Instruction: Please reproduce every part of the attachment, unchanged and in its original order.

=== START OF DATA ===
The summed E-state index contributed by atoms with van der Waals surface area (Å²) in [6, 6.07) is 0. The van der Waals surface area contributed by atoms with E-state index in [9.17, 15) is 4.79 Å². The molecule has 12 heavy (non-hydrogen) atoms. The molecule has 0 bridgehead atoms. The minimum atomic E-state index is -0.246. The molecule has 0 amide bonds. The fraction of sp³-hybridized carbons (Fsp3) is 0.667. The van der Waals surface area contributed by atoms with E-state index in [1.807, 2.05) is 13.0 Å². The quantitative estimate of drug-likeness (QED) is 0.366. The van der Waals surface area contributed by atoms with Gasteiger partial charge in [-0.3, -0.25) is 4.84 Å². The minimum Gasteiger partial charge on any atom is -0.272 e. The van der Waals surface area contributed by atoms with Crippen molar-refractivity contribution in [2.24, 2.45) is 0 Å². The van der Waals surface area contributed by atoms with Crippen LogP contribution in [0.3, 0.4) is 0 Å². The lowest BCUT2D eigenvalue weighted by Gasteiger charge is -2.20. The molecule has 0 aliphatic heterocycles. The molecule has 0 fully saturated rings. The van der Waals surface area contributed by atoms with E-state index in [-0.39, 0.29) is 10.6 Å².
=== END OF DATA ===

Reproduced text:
The summed E-state index contributed by atoms with van der Waals surface area (Å²) in [6, 6.07) is 0. The van der Waals surface area contributed by atoms with E-state index in [9.17, 15) is 4.79 Å². The molecule has 12 heavy (non-hydrogen) atoms. The molecule has 0 bridgehead atoms. The minimum atomic E-state index is -0.246. The molecule has 0 amide bonds. The fraction of sp³-hybridized carbons (Fsp3) is 0.667. The van der Waals surface area contributed by atoms with E-state index in [1.807, 2.05) is 13.0 Å². The quantitative estimate of drug-likeness (QED) is 0.366. The van der Waals surface area contributed by atoms with Gasteiger partial charge in [-0.3, -0.25) is 4.84 Å². The minimum Gasteiger partial charge on any atom is -0.272 e. The van der Waals surface area contributed by atoms with Crippen molar-refractivity contribution in [2.24, 2.45) is 0 Å². The van der Waals surface area contributed by atoms with Crippen LogP contribution in [0.3, 0.4) is 0 Å². The lowest BCUT2D eigenvalue weighted by Gasteiger charge is -2.20. The molecule has 0 aliphatic heterocycles. The molecule has 0 fully saturated rings. The van der Waals surface area contributed by atoms with E-state index in [-0.39, 0.29) is 10.6 Å².